It can be a difficult situation if you are dealing with a seller or potential seller who is unsure if the permits for finishing their basement were obtained. Here are the basics of the legal and ethical considerations REALTORS should consider when advising their seller and your requirements for disclosure:
The State Building Code requires a building permit for “construction, reconstruction, alteration, repair, demolition, removal or change in use or occupancy of buildings and structures.” Local bylaws or ordinances may also include more specific requirements for when a permit is required. In some towns on Cape Cod, these bylaws and ordinances can be quite strict, so doing due diligence at town hall can be of great value to your buyer or seller. If proper permits were not pulled, those improvements might be deemed illegal.
If your seller is unsure if proper permits were obtained, he should work with the town to resolve any outstanding issues before you list the property. If your seller determines that the improvements did not have a valid permit, and you become aware of this fact, you have a duty to disclose under Chapter 93A, the Massachusetts Consumer Protection Act. It is also important to remember that as an agent, you must exercise caution when making verbal or written representations about a property, and use reasonable care when providing information in order to avoid liability if the information is found to be inaccurate. It is generally considered best practice to be the ‘source of the source,’ and to aid your client in finding the most accurate information and the best course of action to reduce your risk.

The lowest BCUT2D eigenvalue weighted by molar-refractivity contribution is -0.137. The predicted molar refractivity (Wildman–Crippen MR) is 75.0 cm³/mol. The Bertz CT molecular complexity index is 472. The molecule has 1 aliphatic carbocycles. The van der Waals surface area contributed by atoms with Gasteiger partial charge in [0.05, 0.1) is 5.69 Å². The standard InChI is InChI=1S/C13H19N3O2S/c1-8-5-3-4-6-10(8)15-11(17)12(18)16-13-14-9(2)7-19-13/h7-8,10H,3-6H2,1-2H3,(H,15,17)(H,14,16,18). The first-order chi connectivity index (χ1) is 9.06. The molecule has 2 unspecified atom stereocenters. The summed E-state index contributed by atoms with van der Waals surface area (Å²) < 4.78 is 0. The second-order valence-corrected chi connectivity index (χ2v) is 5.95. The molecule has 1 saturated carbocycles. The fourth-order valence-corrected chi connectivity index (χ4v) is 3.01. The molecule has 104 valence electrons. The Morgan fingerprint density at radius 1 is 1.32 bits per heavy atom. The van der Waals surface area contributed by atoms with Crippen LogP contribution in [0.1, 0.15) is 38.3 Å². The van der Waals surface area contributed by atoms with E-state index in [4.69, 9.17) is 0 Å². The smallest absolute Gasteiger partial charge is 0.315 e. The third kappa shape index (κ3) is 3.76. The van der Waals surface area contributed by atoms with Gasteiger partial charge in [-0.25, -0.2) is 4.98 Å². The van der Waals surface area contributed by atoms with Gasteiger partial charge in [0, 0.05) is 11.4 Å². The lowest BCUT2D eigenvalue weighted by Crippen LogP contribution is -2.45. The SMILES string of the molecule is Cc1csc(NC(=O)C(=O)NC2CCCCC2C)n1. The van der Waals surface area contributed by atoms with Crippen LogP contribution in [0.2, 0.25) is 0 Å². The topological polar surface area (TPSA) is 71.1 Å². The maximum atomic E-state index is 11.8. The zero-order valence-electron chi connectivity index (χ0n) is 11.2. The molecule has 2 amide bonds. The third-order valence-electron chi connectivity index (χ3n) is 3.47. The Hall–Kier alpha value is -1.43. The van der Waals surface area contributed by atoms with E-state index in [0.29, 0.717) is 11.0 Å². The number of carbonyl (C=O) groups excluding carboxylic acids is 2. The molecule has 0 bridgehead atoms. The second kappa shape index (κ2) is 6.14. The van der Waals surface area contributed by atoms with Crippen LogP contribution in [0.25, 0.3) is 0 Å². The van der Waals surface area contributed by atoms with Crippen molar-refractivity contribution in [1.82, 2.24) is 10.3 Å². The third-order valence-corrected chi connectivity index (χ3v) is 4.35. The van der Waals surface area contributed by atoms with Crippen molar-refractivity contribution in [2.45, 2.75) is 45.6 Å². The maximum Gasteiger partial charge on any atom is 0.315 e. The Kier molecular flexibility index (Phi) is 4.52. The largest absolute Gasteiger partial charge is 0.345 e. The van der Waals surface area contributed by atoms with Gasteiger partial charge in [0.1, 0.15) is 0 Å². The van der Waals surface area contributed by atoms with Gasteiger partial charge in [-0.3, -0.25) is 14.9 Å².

If your seller chooses to ignore the fact that there is possibly un-permitted work, he or she should be aware that the un-permitted work may be discovered prior to the sale. First, Massachusetts law requires that the Fire Department inspect each home to be sure it is equipped with an approved smoke detector. That law also requires the Fire Department to report to the local building authority “any condition which he believes to be a violation of any provision of the state building code.” This will not only put the local building authority on notice, but it also could hold up the sale, as the Fire Department may not sign off on the inspection until the permitting issues are resolved. It is also possible that a prudent buyer will perform his or her own investigations regarding permitting.
If the buyer discovers that the improvements were illegal, the buyer will likely seek price concessions or even back out of the deal. Again, this may also put the local building authority on notice of the un-permitted work. Finally, many banks require that the appraiser verify permitting during the appraisal process. For the foregoing reasons, it is wise that the seller resolve permitting issues prior to listing the property. While most Cape Cod & Island towns have made these permitting databases available online, visiting town hall in person can provide valuable additional information and show your client(s) that you are committed to a high level of service. When in doubt, consult town hall or a local expert.
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